Development of a Hybrid Course on Wheelchair Service Provision for clinicians in international contexts
Wheelchair users worldwide are at high risk of developing secondary health conditions and premature death due to inappropriate wheelchair provision by untrained providers. The International Society of Wheelchair Professionals (ISWP) has developed a Hybrid Course based on the World Health Organization’s Wheelchair Service Training Package—Basic Level. The Hybrid Course leverages online modules designed for low-bandwidth internet access that reduces the in-person training exposure from five to three and a half days, making it less expensive and more convenient for both trainees and trainers.
The Hybrid Course was designed using a systematic approach guided by an international group of stakeholders. The development followed the Quality Matters Higher Educational Rubric, web design guidelines for low bandwidth, experts’ opinions, and the best practices for blended course design. A quasi-experimental approach was used to evaluate the effectiveness of the Hybrid Course taken by six graduate students in Rehabilitation Sciences at the University of Pittsburgh by measuring pre- and post knowledge using the validated ISWP Wheelchair Service Provision—Basic Test. The outcome measure was assessed using a paired sample t-test between pretest and posttest scores. The quality of the Hybrid Course was evaluated by three external reviewers using the Quality Matters Higher Educational Rubric who were blind to each others’ evaluation and the results of the training intervention.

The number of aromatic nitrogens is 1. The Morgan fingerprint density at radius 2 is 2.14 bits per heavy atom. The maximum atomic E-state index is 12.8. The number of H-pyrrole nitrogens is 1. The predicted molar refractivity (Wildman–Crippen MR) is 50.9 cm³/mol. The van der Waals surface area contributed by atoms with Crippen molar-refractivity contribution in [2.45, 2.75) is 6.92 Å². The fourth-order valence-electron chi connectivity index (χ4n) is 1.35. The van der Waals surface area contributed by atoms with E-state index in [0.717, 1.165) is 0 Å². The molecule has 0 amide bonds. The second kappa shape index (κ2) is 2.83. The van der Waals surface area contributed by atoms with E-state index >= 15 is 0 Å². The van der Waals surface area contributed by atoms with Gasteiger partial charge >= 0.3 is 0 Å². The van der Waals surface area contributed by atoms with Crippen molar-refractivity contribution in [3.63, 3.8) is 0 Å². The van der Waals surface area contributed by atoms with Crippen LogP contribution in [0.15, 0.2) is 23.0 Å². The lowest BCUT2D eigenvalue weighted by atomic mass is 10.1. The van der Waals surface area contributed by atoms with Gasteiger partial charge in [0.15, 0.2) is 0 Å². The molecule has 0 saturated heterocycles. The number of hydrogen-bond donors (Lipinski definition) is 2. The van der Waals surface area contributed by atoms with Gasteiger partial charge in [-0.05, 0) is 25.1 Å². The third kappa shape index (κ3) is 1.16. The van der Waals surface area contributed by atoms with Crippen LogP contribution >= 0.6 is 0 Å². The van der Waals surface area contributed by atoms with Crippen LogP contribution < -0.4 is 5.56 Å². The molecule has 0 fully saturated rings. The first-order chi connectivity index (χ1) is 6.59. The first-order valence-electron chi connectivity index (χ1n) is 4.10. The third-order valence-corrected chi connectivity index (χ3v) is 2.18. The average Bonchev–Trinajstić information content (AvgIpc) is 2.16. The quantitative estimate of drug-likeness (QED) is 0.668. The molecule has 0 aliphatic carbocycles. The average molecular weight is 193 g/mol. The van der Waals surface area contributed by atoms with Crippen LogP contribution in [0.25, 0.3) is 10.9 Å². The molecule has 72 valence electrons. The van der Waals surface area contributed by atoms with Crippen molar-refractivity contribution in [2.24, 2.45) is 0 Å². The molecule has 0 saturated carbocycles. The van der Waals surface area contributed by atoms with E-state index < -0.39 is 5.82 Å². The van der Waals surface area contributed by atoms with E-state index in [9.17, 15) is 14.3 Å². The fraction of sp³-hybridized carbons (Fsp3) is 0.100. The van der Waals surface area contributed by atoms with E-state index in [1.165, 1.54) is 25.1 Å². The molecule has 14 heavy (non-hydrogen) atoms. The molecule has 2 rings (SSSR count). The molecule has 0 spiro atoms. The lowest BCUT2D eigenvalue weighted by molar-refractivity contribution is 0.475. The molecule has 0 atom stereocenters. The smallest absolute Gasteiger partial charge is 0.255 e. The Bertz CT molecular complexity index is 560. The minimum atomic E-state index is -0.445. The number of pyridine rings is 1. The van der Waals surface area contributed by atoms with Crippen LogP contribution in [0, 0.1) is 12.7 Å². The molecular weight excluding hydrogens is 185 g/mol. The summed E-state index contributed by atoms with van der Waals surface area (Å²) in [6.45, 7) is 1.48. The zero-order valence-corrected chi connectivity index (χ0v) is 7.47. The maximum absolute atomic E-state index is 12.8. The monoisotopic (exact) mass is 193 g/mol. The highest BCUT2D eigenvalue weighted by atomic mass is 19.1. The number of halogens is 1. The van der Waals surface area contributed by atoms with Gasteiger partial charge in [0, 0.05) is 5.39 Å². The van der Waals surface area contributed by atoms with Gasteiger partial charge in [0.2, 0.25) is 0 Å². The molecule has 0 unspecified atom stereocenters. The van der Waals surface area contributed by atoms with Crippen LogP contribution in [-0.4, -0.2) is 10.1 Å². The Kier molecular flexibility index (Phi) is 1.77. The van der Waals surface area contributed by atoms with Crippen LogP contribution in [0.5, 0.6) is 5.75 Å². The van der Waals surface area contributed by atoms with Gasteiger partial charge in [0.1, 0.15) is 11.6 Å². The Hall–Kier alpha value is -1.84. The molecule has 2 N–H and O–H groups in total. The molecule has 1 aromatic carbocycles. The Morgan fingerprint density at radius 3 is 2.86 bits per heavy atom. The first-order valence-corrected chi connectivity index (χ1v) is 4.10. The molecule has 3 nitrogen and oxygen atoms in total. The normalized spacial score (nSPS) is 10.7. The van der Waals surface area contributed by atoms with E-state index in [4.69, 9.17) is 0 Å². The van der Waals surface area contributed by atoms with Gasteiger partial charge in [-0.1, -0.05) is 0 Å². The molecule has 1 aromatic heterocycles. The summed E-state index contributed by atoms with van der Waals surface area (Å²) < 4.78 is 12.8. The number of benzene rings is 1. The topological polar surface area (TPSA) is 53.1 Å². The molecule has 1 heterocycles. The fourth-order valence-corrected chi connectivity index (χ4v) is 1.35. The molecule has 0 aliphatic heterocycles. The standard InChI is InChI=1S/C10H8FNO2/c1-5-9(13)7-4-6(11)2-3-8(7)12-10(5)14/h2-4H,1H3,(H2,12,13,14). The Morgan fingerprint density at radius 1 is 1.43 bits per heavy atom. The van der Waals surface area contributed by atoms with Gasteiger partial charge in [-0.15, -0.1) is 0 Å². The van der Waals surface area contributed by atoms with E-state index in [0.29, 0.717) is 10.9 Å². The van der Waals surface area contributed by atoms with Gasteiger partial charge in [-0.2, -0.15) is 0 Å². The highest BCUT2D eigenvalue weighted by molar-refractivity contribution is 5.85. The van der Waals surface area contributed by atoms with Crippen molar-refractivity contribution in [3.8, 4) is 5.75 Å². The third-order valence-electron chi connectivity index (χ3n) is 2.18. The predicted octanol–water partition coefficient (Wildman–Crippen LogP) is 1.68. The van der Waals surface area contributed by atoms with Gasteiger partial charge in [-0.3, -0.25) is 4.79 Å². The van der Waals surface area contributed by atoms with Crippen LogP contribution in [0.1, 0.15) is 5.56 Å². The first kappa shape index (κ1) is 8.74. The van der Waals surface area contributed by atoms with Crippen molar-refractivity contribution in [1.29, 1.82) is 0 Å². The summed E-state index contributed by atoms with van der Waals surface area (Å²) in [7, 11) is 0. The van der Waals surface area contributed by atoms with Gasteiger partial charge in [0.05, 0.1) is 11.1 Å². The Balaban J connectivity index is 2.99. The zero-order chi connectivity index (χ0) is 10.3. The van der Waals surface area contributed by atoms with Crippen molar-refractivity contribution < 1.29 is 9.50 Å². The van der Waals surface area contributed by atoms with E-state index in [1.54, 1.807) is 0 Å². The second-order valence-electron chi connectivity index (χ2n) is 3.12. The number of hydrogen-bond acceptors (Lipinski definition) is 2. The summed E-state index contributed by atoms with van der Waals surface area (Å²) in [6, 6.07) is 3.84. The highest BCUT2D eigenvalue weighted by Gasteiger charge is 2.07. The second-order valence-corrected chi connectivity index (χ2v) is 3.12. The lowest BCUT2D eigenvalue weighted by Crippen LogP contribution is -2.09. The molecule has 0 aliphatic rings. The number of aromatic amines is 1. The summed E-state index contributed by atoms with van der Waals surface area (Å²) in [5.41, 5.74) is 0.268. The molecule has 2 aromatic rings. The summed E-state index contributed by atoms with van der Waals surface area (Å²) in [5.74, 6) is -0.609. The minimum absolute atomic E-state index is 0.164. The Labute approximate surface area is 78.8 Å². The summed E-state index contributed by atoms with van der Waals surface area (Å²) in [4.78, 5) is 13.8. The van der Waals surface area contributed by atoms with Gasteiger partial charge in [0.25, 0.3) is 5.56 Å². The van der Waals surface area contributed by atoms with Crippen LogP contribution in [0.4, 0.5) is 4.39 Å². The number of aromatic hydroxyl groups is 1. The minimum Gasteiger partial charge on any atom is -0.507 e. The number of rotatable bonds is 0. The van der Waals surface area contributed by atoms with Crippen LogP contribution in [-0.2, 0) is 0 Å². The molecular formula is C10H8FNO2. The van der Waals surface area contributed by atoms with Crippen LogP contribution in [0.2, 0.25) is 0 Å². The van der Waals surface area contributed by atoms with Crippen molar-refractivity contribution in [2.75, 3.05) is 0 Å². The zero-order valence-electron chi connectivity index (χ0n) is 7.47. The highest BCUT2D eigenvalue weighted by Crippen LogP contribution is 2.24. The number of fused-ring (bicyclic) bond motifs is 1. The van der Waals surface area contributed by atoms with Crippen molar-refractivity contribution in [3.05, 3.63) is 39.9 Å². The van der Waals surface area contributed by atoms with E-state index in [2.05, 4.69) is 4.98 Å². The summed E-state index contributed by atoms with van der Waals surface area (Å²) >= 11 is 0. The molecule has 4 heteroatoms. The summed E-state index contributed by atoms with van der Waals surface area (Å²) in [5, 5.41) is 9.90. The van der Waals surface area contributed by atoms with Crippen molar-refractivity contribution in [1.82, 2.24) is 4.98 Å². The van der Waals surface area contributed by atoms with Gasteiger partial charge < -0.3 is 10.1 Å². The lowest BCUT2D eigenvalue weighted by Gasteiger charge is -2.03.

Hybrid Course participants reported significant increases in scores on the ISWP Wheelchair Service Provision—Basic Test after participating in the training, with an average increase of 10.84±5.42, p = 0.004, Cohen’s d = 1.99. In addition, the Hybrid Course met the Quality Matters Standards in two out of three evaluations and reported a percentage of agreement between evaluators of 84%.
The Hybrid Course met quality standards and proved to be effective in increasing basic level wheelchair knowledge in a group of Rehabilitation Science graduate students.